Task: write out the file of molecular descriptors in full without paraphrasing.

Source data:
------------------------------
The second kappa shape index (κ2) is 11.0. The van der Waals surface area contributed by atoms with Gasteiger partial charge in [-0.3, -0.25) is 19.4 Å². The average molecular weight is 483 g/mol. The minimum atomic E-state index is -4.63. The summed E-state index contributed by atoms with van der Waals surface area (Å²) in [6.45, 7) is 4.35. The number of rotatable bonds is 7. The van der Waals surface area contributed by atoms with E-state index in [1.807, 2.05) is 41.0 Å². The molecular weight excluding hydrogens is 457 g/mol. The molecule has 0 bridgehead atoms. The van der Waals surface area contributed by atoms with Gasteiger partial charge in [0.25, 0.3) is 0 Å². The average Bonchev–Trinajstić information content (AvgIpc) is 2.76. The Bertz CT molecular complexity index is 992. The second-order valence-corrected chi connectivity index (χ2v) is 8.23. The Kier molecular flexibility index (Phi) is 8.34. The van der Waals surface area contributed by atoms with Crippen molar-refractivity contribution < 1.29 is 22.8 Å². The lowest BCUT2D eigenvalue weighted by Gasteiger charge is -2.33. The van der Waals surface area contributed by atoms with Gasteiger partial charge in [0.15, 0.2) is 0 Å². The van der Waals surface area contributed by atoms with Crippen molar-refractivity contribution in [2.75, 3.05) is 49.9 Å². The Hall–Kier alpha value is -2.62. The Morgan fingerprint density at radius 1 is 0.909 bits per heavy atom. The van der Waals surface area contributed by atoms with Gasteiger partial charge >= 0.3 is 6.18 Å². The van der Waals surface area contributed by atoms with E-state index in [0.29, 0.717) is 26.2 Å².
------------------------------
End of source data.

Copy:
The second kappa shape index (κ2) is 11.0. The van der Waals surface area contributed by atoms with Gasteiger partial charge in [-0.3, -0.25) is 19.4 Å². The average molecular weight is 483 g/mol. The minimum atomic E-state index is -4.63. The summed E-state index contributed by atoms with van der Waals surface area (Å²) in [6.45, 7) is 4.35. The number of rotatable bonds is 7. The van der Waals surface area contributed by atoms with E-state index in [1.807, 2.05) is 41.0 Å². The molecular weight excluding hydrogens is 457 g/mol. The molecule has 0 bridgehead atoms. The van der Waals surface area contributed by atoms with Gasteiger partial charge in [0.25, 0.3) is 0 Å². The average Bonchev–Trinajstić information content (AvgIpc) is 2.76. The Bertz CT molecular complexity index is 992. The second-order valence-corrected chi connectivity index (χ2v) is 8.23. The Kier molecular flexibility index (Phi) is 8.34. The van der Waals surface area contributed by atoms with Crippen molar-refractivity contribution < 1.29 is 22.8 Å². The lowest BCUT2D eigenvalue weighted by Gasteiger charge is -2.33. The van der Waals surface area contributed by atoms with Gasteiger partial charge in [0.15, 0.2) is 0 Å². The van der Waals surface area contributed by atoms with Crippen molar-refractivity contribution in [2.75, 3.05) is 49.9 Å². The Hall–Kier alpha value is -2.62. The Morgan fingerprint density at radius 1 is 0.909 bits per heavy atom. The van der Waals surface area contributed by atoms with Gasteiger partial charge >= 0.3 is 6.18 Å². The van der Waals surface area contributed by atoms with E-state index in [0.29, 0.717) is 26.2 Å².